Meanwhile, during his first 2½ years teaching at Laconia, having parent-teacher conferences with some of his friends from high school whose kids were now his students, he was also pursuing his master’s in education at Plymouth State. This degree would allow him to graduate from a teaching intern to a full-time licensed teacher.

Crowther’s life took another turn, this time for the better, on the day of his masters graduation. Instead of celebrating another degree, he was unable to attend due to an even bigger milestone: the birth of his daughter, Allyson.

Allyson — thoughtful, emotional and empathetic — and his son, Jackson — wild, bold and sweet — are now 10 and 8. Crowther is invested in watching his kids grow up but, as any loving father would, trying to keep them kids as long as he can.

He attends as many sports games and family excursions as possible, and the family will get creative to make sure Crowther gets to where he wants to be. “If it’s an inaccessible field, we decide how inaccessible that means,” said Cristina.

Crowther’s job allows him to invest himself in more than just his own kids, whether that be a student who is homeless or one that has not shown up to class in 30 days. Caring for children beyond his own is a balancing act.

“Realizing that I have a 10- and 8-year-old who only see joy in life right now, and making sure that that is the priority when we get home – we make a concerted effort to do that,” Crowther said.

Crowther was at the top of the math department at the high school in New Hampshire’s capital and when COVID tried to shut his life down. In true Crowther fashion, he kept pushing and enrolled in a doctorate program at Southern New Hampshire University, a degree he will continue to pursue as assistant principal next year.

Somehow, on top of his ambitious academic and career pursuits, Crowther never left sports behind. He plays adaptive sports like waterskiing, lacrosse and downhill skiing, but found his community through competitive wheelchair rugby.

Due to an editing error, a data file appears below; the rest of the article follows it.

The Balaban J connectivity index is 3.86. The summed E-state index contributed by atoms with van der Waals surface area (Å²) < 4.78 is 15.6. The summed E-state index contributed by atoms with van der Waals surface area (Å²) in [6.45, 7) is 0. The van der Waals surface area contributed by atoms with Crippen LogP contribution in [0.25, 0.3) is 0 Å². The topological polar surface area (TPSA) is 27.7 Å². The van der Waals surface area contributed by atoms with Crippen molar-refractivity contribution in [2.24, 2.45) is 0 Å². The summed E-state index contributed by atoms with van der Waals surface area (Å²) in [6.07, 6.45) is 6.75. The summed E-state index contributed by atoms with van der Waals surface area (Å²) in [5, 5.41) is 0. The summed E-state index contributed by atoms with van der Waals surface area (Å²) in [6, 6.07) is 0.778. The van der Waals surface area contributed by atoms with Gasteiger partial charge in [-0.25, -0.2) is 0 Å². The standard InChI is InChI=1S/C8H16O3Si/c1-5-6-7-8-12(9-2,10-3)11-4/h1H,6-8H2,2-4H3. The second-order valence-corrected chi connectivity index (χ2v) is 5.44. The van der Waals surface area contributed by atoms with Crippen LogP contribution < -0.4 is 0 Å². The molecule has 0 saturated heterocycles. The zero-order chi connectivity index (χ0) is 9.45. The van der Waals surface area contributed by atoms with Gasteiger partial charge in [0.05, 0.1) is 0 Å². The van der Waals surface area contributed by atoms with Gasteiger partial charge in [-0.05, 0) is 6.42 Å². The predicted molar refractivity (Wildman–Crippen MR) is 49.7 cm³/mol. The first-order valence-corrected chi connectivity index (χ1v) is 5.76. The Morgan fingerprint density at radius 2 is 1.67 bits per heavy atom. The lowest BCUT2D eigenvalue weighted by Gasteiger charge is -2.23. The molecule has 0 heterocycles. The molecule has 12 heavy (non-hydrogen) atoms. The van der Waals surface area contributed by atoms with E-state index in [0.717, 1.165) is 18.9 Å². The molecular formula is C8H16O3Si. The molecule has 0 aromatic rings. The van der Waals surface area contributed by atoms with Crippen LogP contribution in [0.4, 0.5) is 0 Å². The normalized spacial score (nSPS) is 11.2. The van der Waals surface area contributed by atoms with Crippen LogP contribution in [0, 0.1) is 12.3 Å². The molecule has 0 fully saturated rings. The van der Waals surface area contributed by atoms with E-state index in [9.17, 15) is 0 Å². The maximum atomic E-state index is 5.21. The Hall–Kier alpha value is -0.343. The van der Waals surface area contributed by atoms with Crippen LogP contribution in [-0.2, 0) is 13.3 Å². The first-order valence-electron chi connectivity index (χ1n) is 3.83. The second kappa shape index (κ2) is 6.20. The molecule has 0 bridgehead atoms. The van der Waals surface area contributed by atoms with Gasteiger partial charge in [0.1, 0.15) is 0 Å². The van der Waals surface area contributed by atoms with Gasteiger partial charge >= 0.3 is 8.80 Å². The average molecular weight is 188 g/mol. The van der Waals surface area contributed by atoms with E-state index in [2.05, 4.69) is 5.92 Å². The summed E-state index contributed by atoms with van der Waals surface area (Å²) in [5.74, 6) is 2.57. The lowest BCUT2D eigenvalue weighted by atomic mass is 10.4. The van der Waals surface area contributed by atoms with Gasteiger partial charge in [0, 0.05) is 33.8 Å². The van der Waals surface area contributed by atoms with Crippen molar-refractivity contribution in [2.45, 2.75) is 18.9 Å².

“ ‘If you’re going to be a real quad, this is what you need to get used to,’ ” he recalled the team telling him on his first day of practice, taking any extra equipment and cushioning off his wheelchair.

At first he wanted no part of it. A chair-on-chair contact sport after recently breaking his neck sounded nightmare-ish to Crowther.

“Second practice, they made me get in a chair, and I’ve loved it since,” he said.

The Northeast Passage Wildcats, his rugby team, helped him through major lifestyle adjustments, one of which was travel.

Crowther’s first time traveling in his chair was to West Palm Beach, Fla., for a tournament with the team. Ever since the team taught him how to navigate an airport, he has traveled comfortably, returning home to Scotland three times since the accident.

Rugby has built a community for Crowther and also for his family. Cristina has other wives of team members to ask questions to, and the kids hop into their dad’s chair after games to wheel around as fast as they can, smashing into everything around them.

When asked about how he talks about his accident and handicap abilities with his kids, Crowther put it simply: “It’s never been a hard conversation.”

During the first few days of each school year, Crowther tells his students about his accident and the things he is still able to do. For many students, Crowther’s wheelchair was familiar, as Gene Connolly was also in a chair when he was principal at Concord High due to his battle with ALS.

“If you knew Gene, he was always one to be self-deprecating and a man with a great sense of humor, as am I,” said Crowther. “So when we were both on wheels, we had a couple of funny conversations back and forth about that.”

Since the accident, Crowther has felt unwavering support which powers him forward.

“I’m going to pursue all my goals and make sure that I don’t give anybody a reason to doubt me,” said Crowther.